Sadly, the terror of Hungarian doesn’t end there – Hungarian is a very expressive language that relies on idioms more than other languages, meaning it seems like a secret code to newcomers. In addition to all those cases, there are also 14 different vowels, nearly twice as many in English, and this not only makes spelling and comprehension difficult, it means the words themselves are nightmares of unfamiliar appearance. Consider Italian or French: As you an English speaker, you might recognise many of the words in those languages by sight. This will not happen in Hungarian. Plus, there are two verb forms, the definite and indefinite, just to ensure you’re driven completely mad.

Source – onehourtranslation

Image courtesy langhacking.com

 

Only English?!

Only English?!

Bill Gates: I feel stupid for only speaking English


Today, Gates gave his third AMA (“AskMeAnything”) to Reddit and perhaps his greatest personal confession was this: “I feel pretty stupid that I don’t know any foreign languages. I took Latin and Greek in high school and got A’s and I guess it helps my vocabulary but I wish I knew French or Arabic or Chinese.”

It’s interesting that he has a desire to speak French. It’s not as if this language has become in any way universal. Does Gates like how it sounds? Could he think speaking French would add to his sex appeal? All he would say is that of his three target languages, French is “the easiest.”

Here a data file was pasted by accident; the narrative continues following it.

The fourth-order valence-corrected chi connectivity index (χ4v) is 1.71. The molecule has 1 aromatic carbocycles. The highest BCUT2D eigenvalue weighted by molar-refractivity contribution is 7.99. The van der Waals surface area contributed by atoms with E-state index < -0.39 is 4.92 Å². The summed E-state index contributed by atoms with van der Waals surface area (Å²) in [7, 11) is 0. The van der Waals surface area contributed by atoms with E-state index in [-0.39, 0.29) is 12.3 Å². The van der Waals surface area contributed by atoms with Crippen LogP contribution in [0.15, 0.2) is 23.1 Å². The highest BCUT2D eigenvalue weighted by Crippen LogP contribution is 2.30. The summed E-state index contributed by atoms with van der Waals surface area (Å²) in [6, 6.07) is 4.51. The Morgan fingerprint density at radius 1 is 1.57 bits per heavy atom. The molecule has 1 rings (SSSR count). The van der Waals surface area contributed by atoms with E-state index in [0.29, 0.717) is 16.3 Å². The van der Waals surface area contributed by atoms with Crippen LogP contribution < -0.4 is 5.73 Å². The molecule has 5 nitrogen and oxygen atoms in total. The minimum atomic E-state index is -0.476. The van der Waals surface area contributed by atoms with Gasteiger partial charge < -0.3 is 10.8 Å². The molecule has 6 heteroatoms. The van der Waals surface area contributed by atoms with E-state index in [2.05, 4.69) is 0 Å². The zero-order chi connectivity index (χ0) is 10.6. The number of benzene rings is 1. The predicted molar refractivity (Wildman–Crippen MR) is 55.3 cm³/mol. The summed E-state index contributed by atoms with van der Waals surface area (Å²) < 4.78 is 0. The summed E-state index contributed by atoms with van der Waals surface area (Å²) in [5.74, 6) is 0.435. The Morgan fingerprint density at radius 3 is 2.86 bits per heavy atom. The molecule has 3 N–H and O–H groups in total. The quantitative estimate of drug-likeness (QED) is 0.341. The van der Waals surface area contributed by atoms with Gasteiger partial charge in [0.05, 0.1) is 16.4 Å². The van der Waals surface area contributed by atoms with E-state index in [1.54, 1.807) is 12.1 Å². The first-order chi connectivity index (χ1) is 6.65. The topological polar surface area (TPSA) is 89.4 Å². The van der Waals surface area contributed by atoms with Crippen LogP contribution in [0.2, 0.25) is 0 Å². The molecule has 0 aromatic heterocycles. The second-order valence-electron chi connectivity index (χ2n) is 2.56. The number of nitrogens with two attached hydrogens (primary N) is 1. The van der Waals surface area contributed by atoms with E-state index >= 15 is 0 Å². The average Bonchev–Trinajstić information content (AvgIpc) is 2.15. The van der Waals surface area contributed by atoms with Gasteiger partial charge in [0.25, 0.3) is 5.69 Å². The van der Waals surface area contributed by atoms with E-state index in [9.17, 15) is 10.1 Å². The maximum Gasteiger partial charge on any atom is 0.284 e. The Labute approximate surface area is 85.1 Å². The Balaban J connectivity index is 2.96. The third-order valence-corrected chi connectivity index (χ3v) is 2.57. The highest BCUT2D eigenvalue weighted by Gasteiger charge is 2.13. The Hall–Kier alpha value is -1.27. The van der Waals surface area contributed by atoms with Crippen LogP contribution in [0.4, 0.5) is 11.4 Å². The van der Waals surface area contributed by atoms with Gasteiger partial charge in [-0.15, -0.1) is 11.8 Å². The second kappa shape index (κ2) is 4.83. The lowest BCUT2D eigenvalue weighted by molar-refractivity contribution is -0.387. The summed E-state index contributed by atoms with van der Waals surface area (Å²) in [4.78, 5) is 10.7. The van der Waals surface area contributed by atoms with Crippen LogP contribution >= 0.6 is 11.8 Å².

In American companies, there’s the simple expectation that everyone will speak English. However, the Microsoft co-founder expressed wonder at Facebook CEO Mark Zuckerberg’s dedication to a foreign tongue.

He said: “Mark Zuckerberg amazingly learned Mandarin and did a Q&A with Chinese students — incredible.”

The deeply cynical will suggest that Zuckerberg has two vast motivations: a wife of Chinese heritage and the desperate urge to ingratiate himself with the Chinese government, which isn’t too keen on Facebook.


Source

 

Words and Phrases Coined by Shakespeare

Words and Phrases Coined by Shakespeare

For many English-speakers, the following phrases are familiar enough to be considered common expressions, proverbs, and/or clichés. All of them originated with or were popularized by Shakespeare.

  • All our yesterdays (Macbeth)
  • All that glitters is not gold (The Merchant of Venice)(“glisters”)
  • All’s well that ends well (title)
  • As good luck would have it (The Merry Wives of Windsor)
  • As merry as the day is long (Much Ado About Nothing / King John)
  • Bated breath (The Merchant of Venice)
  • Bag and baggage (As You Like It / Winter’s Tale)
  • Bear a charmed life (Macbeth)
  • Be-all and the end-all (Macbeth)
  • Beggar all description (Antony and Cleopatra)
  • Better foot before (“best foot forward”) (King John)
  • The better part of valor is discretion (I Henry IV; possibly already a known saying)
  • In a better world than this (As You Like It)
  • Neither a borrower nor a lender be (Hamlet)
  • Brave new world (The Tempest)
  • Break the ice (The Taming of the Shrew)
  • Breathed his last (3 Henry VI)
  • Brevity is the soul of wit (Hamlet)
  • Refuse to budge an inch (Measure for Measure / Taming of the Shrew)